Einat’s Notes: Like a few other recipes in this book, I owe this one to my friend Guy. If I get mad at Guy, all I need to do is eat his amazing chamusta, and I soon forget why I was upset. Chamusta is a Kurdish sour soup that’s traditionally served with a semolina dumpling stuffed with minced meat. My recipe turns the dumpling inside out, creating a meatball with semolina inside. Baharat is an Israeli spice blend; make my version or look for it in ethnic markets.
Serves 4 to 6
3 tablespoons extra virgin olive oil
7 garlic cloves, coarsely chopped
2 celery ribs, coarsely chopped
1 leek, white and light green parts only, thinly sliced
½ bunch Swiss chard (about 2 ½ cups), coarsely chopped
1 cup fresh lemon juice (from 4 to 6 lemons)
6 cups chicken stock
¾ teaspoon ground turmeric
1 tablespoon sugar
Freshly ground black pepper
1 pound ground beef
½ cup semolina flour
1 medium yellow onion, grated
2 cloves Roasted Garlic (see below), finely chopped
½ cup finely chopped parsley
1 teaspoon Baharat (see below)
1 teaspoon ground cumin
1 teaspoon sweet Hungarian paprika
½ teaspoon chile flakes
2 teaspoons kosher salt
¼ teaspoon freshly ground black pepper
2 tablespoons canola oil
Heat the olive oil in a large pot over medium heat and add the garlic, celery, and leek. Sauté until tender, about 5 minutes. Add the Swiss chard and sauté for another 3 minutes. Add the lemon juice and chicken stock. Stir in the turmeric and sugar and add salt and pepper to taste. Bring to a boil, then lower the heat to simmer and cook for 45 minutes.
Meanwhile, make the kebabs: Combine all the ingredients except the canola oil in a large bowl and roll the meat mixture into kebabs the size and shape of your thumb (you should be able to make about 16). Heat a large skillet (preferably cast iron) over high heat for 5 minutes, then add the canola oil. Grill the kebabs for 3 minutes on each side.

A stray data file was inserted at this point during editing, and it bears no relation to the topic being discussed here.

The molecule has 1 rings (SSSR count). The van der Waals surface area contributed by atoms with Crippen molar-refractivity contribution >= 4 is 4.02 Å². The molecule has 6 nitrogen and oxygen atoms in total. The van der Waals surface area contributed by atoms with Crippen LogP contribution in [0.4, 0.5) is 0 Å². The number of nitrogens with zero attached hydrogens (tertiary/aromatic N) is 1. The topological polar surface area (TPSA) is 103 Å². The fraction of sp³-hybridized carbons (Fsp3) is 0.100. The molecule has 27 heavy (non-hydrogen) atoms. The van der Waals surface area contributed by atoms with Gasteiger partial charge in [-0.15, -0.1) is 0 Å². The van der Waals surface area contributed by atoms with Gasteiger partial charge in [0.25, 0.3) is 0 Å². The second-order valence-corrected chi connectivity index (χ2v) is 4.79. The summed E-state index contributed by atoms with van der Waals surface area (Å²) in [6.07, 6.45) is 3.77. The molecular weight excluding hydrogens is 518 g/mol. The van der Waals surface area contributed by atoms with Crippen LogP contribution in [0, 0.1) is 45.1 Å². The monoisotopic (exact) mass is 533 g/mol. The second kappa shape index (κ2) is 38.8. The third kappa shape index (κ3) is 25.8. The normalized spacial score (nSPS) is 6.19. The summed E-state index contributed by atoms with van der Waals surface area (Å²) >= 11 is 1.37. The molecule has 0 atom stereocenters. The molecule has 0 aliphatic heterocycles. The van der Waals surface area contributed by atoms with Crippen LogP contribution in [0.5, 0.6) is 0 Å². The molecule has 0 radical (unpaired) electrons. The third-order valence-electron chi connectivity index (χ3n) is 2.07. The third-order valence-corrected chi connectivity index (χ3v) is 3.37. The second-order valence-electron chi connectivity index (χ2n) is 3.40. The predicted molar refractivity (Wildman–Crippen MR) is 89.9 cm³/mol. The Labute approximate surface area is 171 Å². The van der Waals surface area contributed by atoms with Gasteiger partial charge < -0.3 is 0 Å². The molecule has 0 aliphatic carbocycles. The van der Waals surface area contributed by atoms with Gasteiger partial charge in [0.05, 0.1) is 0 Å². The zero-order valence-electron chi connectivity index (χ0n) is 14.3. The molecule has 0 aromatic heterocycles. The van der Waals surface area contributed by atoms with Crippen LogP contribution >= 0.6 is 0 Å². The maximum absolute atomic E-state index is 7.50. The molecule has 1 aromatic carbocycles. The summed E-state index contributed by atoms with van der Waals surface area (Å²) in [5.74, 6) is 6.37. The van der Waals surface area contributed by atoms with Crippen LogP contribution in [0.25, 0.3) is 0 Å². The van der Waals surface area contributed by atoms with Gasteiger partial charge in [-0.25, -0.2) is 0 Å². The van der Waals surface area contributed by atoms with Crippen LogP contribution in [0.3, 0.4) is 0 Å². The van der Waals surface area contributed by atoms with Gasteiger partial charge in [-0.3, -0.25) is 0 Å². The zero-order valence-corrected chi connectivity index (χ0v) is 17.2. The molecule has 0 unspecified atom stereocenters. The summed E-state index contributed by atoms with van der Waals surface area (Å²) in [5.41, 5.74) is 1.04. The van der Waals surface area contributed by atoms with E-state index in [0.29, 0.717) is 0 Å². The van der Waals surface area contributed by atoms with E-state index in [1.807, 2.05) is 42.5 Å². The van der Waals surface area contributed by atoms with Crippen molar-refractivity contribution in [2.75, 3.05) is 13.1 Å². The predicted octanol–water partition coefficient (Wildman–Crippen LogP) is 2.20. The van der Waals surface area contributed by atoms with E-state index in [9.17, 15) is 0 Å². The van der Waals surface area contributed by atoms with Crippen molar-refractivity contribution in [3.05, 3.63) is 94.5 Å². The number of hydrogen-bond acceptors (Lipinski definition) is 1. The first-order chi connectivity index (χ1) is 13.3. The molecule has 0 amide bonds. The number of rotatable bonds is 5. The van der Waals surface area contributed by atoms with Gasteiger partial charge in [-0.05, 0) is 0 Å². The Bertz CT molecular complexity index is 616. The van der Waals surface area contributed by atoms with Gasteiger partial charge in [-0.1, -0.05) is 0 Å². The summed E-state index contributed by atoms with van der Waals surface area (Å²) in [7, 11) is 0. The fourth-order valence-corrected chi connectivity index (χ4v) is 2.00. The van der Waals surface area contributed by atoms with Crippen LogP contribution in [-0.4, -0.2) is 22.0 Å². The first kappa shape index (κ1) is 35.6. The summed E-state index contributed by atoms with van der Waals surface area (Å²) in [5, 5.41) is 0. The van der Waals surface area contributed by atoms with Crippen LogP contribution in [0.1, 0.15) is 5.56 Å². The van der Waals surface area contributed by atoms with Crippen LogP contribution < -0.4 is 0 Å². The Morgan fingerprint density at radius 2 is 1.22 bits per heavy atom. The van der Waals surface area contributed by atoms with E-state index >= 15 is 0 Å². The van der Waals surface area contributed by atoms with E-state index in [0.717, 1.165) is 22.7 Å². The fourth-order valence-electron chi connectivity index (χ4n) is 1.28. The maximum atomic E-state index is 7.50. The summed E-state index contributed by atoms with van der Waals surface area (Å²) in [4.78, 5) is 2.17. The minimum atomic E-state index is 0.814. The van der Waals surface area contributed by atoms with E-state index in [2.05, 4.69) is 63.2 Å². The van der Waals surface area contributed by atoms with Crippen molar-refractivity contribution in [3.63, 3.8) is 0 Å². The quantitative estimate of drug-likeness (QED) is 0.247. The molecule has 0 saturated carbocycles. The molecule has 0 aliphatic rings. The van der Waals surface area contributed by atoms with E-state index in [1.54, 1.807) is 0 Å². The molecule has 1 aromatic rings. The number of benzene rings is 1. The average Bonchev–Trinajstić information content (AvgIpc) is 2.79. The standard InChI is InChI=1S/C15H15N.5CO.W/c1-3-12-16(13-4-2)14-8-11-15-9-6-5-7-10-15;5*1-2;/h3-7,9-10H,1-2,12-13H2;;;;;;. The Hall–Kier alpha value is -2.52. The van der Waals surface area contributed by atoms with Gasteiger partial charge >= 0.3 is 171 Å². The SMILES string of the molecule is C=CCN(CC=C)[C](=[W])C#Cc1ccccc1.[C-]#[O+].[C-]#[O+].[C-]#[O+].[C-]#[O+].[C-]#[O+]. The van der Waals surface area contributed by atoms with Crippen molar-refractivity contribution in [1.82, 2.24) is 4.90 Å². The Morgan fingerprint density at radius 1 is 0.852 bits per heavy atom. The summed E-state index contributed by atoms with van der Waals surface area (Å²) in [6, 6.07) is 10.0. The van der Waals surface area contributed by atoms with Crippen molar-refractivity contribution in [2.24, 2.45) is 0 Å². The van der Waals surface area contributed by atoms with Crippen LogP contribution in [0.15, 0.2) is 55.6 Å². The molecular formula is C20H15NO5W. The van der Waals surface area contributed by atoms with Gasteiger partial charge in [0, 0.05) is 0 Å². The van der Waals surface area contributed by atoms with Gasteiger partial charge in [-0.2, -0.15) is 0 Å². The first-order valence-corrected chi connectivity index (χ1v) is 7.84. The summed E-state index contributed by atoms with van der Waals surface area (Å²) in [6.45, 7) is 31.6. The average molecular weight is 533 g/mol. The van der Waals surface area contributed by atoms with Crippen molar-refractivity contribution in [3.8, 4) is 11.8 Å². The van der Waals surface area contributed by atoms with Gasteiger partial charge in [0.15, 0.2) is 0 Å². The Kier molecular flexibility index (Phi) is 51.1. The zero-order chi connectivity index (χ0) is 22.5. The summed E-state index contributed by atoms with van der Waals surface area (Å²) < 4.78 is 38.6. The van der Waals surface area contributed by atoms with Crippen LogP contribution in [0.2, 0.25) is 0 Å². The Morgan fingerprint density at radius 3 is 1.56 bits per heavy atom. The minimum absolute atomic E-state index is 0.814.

To serve, put the kebabs at the bottom of a shallow bowl and top with a few ladles of chamusta.
The traditional way to roast garlic is in the oven. But here’s an easier version: peel the bulb ahead of time instead of after and then braise it in oil. I didn’t forget to put any quantities in this recipe. Roast as many garlic cloves as you’d like.
Peel each garlic clove and place it in a saucepan. Pour in just enough canola oil to cover the cloves completely. Place the pan over a very low—and I mean low—flame. Simmer until the garlic cloves are tender and brown spots start to appear, 25 to 30 minutes. Remove from the heat and cool completely before transferring the garlic to an airtight container with just enough oil to cover the cloves.
I store the roasted garlic in a jar in the refrigerator for up to 2 weeks. And I never throw away the rest of the oil, because it’s great for brushing on slices of ciabatta right before grilling them. Just make sure to store the oil in the refrigerator as well, and this will keep much longer than a few weeks.
Makes about 1 1/3 cups
In arabic baharat means “spices” and refers to a blend of spices. This combination of spices, which can improve even the most inedible dishes, changes from region to region, from one dish to another; its use varies from lamb to fish, from chicken to pickles. Here is the combination of spices I prefer, and I think it goes with everything.
2 tablespoons ground black pepper
3 tablespoons allspice
3 tablespoons ground coriander
5 tablespoons ground cinnamon
1 tablespoon ground cloves
3 tablespoons ground cumin
1 teaspoon ground cardamom
4 teaspoons ground nutmeg
2 tablespoons sweet Hungarian paprika
1 tablespoon dried lemon zest (optional)
4 teaspoons dried ginger (optional)
Combine all the ingredients together until well mixed. Store in an airtight jar and keep away from direct sunlight.